Debunking the “Chemical Imbalance” Theory of Depression

Blogger Phillip Hickey, PhD, has another great Mad in America post debunking the “chemical imbalance” theory of depression based on an article on Florida State University’s DigiNole Commons. The article is a very easy read and I recommend it highly for anyone who has been diagnosed with “depression” or who has ever taken an anti-depressant medication (or for clinicians).

The lie that depression was caused by a chemical imbalance in serotonin levels in the brain was propagated for decades by psychiatrists and Big Pharma. Please, let’s get the word out that this in NOT TRUE! I am so tired of patients and other clinicians continuing to repeat this urban myth.

To tell patients they have a chemical imbalance when this is not true stigmatizes them, promotes a feeling of helplessness that leads to lack of change, and lowers their already-low self-worth.

The public needs to take action to become aware and reject attempts by PCPs and psychiatrists who keep foisting this serotonin myth on them in an effort to sell drugs.

What is Depression?

Depression is merely an expectable reaction to a situation where a person has many thoughts of self-loathing, which lead to chronic high levels of “stress” (aka threat or fear.) The brain reacts to internal messages of self-criticism as a form of threat, which to the brain are processed in the same way as an external physical threat, such as being mugged. This internally generated “fight-or-flight” response cannot be sustained by the brain and body for long periods of time. The body eventually gives up and shuts down physically and numbs out emotionally, with “symptoms” of lack of motivation, excessive sleep, sadness, worthlessness, helplessness, hopelessness, etc.

Perhaps one day some brain chemical cause of depression might be discovered. But until then, please stop repeating the lie that unhealthy serotonin levels cause depression. Because the above explanation IS actually based on science!

2 thoughts on “Debunking the “Chemical Imbalance” Theory of Depression

  1. Yes, I am sure there is a lot of over prescribing of drugs,but surely chemical and hormonal balance can cause depression? I get depressive symptoms related to hormonal cycles and I suffered from post natal depression after my 4th baby. I have been to therapy and have successfully dealt with a lot of issues over the years, like forgiveness etc. I am a relatively happy ,contented person, happily married with a great family. There are more and more days when I can feel actual physical changes in my body and this includes issues like sadness, anxiety etc. particularly as I have pre-menopausal. I would be interested to hear your comments.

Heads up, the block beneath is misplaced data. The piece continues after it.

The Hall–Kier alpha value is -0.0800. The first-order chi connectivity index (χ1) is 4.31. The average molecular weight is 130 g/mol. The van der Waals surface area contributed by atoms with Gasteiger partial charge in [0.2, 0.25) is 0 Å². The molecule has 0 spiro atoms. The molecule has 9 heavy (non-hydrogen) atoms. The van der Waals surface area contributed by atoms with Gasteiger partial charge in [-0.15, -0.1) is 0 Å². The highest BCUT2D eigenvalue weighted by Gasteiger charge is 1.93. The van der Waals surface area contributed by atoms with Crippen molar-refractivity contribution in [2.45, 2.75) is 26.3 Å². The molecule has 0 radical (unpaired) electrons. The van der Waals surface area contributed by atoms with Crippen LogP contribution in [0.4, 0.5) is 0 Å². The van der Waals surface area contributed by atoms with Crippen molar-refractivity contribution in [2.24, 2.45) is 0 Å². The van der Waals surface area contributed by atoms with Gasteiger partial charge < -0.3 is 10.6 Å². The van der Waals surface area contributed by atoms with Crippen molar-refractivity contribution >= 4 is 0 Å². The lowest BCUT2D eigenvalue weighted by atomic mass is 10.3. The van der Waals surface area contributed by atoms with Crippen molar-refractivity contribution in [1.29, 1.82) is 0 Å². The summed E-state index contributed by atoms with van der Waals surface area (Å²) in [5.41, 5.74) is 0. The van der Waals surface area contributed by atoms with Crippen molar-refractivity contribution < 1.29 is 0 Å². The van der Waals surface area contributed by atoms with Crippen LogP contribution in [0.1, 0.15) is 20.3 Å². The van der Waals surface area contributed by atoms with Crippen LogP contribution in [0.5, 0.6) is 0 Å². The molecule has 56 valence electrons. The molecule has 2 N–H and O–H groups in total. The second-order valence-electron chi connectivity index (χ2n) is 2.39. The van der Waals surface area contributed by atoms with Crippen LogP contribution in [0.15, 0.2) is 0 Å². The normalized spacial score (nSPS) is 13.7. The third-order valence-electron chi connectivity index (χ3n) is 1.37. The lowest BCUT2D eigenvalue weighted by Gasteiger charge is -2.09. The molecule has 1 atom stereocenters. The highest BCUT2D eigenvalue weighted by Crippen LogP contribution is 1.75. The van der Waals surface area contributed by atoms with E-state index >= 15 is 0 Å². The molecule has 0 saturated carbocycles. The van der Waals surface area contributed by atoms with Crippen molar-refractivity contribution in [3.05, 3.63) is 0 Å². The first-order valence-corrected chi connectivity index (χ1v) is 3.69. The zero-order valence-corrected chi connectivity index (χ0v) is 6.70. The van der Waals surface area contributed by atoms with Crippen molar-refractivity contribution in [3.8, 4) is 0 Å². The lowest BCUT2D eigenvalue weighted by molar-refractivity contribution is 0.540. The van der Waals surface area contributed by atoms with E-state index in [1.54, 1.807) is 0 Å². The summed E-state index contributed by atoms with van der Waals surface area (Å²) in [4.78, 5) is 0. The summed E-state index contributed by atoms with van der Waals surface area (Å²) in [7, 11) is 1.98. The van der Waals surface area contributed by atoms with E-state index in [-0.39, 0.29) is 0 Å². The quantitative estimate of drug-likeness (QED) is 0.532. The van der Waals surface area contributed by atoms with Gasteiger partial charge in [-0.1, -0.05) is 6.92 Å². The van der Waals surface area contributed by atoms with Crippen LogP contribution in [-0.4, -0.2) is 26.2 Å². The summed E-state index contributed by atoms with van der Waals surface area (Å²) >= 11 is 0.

2. Sorry for the delay in responding. I am not an expert on the effects of hormones on depression. Certainly thyroid conditions and menstrual and menopausal changes can also be linked to depression due to hormone changes. Checking with a physician is essential if you suspect there is a physical cause of depression. That being said, for most people there is no hormonal link to depression. Depression is largely or entirely due to feelings of worthlessness, accompanied by negative thinking, leading to helplessness and hopelessness. Shame and loneliness, with a fear that this experience will never change, is at the root of depression for most people. Even postpartum can often be linked to a mother’s feeling overwhelmed by the responsibilities of motherhood — aka fear — and feeling inadequate to handle the tasks and fearful of failure. Fear is a powerful trigger of hormones such as cortisol, the stress hormone. We have much to learn about how our bodies respond physically to fear, shame, loneliness, etc.

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